At Stoner&Co., we pride ourselves on being cannabis experts. Education on cannabis as a whole – from seed to sale and beyond – is a big part of who we are and how we train our team. We believe that the most important part of being a cannabis expert is continuing to learn and share knowledge throughout the community.
Cannabis: A History
Cannabis has been used medicinally and recreationally for a very long time. In fact, the very first documented indication of marijuana use dates back over 5,000 years ago. In an ancient burial site in Romania, a “smoking cup” containing burnt hemp seeds was discovered. This smoking cup, dating back to 3,000 BC, indicates that humans were already actively using cannabis, likely for religious purposes. Cannabis was also used regularly for medicinal purposes in China at the same time.
Cannabis cultivation played a major role in the development and establishment of the United States as an independent country – as late as the 1910’s, industrial hemp farming was prominently featured on the $10 bill. George Washington himself grew hemp as one of his three primary crops at Mount Vernon. Hemp was commonly used in fabric and rope throughout the 18th and 19th centuries. One decade after being introduced to western medicine by William O’Shaughnessy in 1839, cannabis became readily available at pharmacies.
By 1853, cannabis was a very popular drug recreationally as well as medicinally. By the 1880’s, hashish parlors flourished – at one time, New York City was estimated to have approximately 500 of these parlors within the city alone.
Surprisingly enough, the idea of cannabis as a dangerous drug and cannabis prohibition is a more recent creation than modern media would have you think. It wasn’t until the 1930’s that the idea of prohibiting cannabis truly began. Cannabis prohibition grew significantly after the Marihuana Tax Act of 1937 was passed, threatening cannabis users with an arrest and possession charge if caught consuming cannabis. Cannabis prohibition as we know it today came to a head in 1970, with the passing of the Controlled Substances Act. This act officially declared cannabis to be a Schedule 1 Substance – meaning that anyone caught possessing or consuming cannabis would be subject to significant fines and jail time.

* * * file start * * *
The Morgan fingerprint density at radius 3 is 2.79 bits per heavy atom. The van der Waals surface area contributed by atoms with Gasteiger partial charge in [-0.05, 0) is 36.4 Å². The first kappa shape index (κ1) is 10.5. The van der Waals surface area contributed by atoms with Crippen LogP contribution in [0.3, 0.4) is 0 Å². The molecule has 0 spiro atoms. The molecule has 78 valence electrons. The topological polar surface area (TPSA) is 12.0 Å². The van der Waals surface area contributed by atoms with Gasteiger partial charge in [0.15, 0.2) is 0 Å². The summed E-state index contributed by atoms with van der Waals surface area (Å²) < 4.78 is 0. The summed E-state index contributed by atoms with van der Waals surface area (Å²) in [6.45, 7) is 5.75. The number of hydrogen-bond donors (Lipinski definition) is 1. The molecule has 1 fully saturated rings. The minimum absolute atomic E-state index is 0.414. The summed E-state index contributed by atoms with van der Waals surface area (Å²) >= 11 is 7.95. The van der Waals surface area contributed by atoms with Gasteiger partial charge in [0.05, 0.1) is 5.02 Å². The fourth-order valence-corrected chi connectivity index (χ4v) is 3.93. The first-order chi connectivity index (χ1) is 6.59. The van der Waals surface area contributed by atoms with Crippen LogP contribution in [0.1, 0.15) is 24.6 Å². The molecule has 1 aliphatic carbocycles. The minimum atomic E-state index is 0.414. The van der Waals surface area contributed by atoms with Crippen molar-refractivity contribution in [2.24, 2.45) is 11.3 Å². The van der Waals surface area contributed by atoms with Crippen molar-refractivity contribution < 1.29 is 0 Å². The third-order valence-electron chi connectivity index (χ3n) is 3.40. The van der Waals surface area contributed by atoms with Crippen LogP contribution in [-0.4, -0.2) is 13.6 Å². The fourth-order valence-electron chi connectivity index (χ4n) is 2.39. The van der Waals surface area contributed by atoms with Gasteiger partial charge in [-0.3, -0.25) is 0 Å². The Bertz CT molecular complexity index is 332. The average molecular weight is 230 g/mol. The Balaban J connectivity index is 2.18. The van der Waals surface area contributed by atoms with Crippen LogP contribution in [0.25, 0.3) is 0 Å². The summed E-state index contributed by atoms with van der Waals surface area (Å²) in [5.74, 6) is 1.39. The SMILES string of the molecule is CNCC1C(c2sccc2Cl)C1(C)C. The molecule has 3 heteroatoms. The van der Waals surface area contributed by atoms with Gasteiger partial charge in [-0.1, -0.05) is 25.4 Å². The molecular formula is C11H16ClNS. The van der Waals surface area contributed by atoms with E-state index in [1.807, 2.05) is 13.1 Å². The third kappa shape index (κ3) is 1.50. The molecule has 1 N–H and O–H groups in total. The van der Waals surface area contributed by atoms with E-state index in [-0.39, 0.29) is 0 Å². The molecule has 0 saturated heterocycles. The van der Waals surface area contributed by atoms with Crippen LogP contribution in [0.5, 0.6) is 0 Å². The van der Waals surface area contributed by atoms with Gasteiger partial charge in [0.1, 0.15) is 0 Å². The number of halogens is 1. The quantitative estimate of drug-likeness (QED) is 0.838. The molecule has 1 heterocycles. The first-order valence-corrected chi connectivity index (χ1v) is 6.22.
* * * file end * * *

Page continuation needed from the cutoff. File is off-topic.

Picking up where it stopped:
In 1996, California became the first state to legalize cannabis with the approval of Proposition 215. In the years since this has happened, many other states have followed suit, legalizing cannabis both medically and recreationally.
In 2009, the State of Maine voted to pass the Maine Medical Marijuana Act. This act expanded our state’s existing program (a program for specific illnesses that was passed in 1999), and decriminalized the possession of up to 2.5 ounces, or 71 grams, of cannabis. The Maine Medical Marijuana Act created a system of non-profit dispensaries, caregivers, and cultivators, and allowed for the official establishment of the Maine Medical Use of Marijuana Program (MMMP). In November of 2016, Maine joined eight other states and legalized the recreational use, retail sale, and taxation of marijuana for adult use.
Currently, cannabis has been legalized for medical use in 37 states and Washington D.C.
Cannabis has been legalized for recreational use in 18 states and Washington D.C.
Cannabinoids are a class of compounds produced in the resin glands of the cannabis plant. Cannabinoids have the ability to to interact with the cannabinoid receptors in the body’s endocannabinoid system. The endocannabinoid system (ECS) is believed to play an important role in regulating biological functions, including sleep, appetite, and mood. The interactions in these receptors can result in a variety of effects, including euphoria, an increase in appetite, and pain relief. There are over 100 cannabinoids in existence. This section will cover some of the most commonly known cannabinoids: CBD, and THC.
Cannabidol is a cannabinoid most commonly known as CBD. CBD is a therapeutic compound produced by cannabis. CBD can be extracted from a cannabis plant to make products that provide symptom relief without experiencing a high. CBD encourages the production of the body’s natural endocannabinoids. CBD has vast medical potential, and can help treat symptoms such as anxiety, pain, insomnia, and seizures.